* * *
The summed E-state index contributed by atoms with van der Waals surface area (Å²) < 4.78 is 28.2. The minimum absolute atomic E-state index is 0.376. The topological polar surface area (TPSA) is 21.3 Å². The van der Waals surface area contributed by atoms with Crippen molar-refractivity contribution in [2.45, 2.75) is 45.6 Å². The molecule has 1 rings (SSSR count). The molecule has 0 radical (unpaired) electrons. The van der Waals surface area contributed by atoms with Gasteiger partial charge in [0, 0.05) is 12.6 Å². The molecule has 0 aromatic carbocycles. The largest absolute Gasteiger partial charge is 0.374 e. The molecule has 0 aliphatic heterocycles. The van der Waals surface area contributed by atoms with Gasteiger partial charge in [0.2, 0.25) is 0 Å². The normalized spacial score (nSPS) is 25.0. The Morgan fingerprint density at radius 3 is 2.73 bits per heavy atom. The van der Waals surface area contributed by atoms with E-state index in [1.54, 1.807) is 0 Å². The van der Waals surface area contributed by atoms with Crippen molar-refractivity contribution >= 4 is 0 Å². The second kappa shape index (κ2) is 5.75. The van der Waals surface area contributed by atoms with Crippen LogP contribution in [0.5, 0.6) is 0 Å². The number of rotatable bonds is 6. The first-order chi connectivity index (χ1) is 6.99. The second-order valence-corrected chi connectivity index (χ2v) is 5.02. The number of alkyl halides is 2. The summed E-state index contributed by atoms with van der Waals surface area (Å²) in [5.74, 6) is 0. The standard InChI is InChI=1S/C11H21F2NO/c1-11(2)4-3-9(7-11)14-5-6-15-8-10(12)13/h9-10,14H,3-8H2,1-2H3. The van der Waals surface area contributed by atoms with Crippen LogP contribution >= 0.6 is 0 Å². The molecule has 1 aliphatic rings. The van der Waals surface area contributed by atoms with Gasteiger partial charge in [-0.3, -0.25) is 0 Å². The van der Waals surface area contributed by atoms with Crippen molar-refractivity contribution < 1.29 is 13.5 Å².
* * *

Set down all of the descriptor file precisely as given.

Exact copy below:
The summed E-state index contributed by atoms with van der Waals surface area (Å²) < 4.78 is 28.2. The minimum absolute atomic E-state index is 0.376. The topological polar surface area (TPSA) is 21.3 Å². The van der Waals surface area contributed by atoms with Crippen molar-refractivity contribution in [2.45, 2.75) is 45.6 Å². The molecule has 1 rings (SSSR count). The molecule has 0 radical (unpaired) electrons. The van der Waals surface area contributed by atoms with Gasteiger partial charge in [0, 0.05) is 12.6 Å². The molecule has 0 aromatic carbocycles. The largest absolute Gasteiger partial charge is 0.374 e. The molecule has 0 aliphatic heterocycles. The van der Waals surface area contributed by atoms with Gasteiger partial charge in [0.2, 0.25) is 0 Å². The normalized spacial score (nSPS) is 25.0. The Morgan fingerprint density at radius 3 is 2.73 bits per heavy atom. The van der Waals surface area contributed by atoms with E-state index in [1.54, 1.807) is 0 Å². The van der Waals surface area contributed by atoms with Crippen molar-refractivity contribution >= 4 is 0 Å². The second kappa shape index (κ2) is 5.75. The van der Waals surface area contributed by atoms with Crippen LogP contribution in [0.5, 0.6) is 0 Å². The number of rotatable bonds is 6. The first-order chi connectivity index (χ1) is 6.99. The second-order valence-corrected chi connectivity index (χ2v) is 5.02. The number of alkyl halides is 2. The summed E-state index contributed by atoms with van der Waals surface area (Å²) in [5.74, 6) is 0. The standard InChI is InChI=1S/C11H21F2NO/c1-11(2)4-3-9(7-11)14-5-6-15-8-10(12)13/h9-10,14H,3-8H2,1-2H3. The van der Waals surface area contributed by atoms with Crippen LogP contribution >= 0.6 is 0 Å². The molecule has 1 aliphatic rings. The van der Waals surface area contributed by atoms with Gasteiger partial charge in [-0.3, -0.25) is 0 Å². The van der Waals surface area contributed by atoms with Crippen molar-refractivity contribution < 1.29 is 13.5 Å².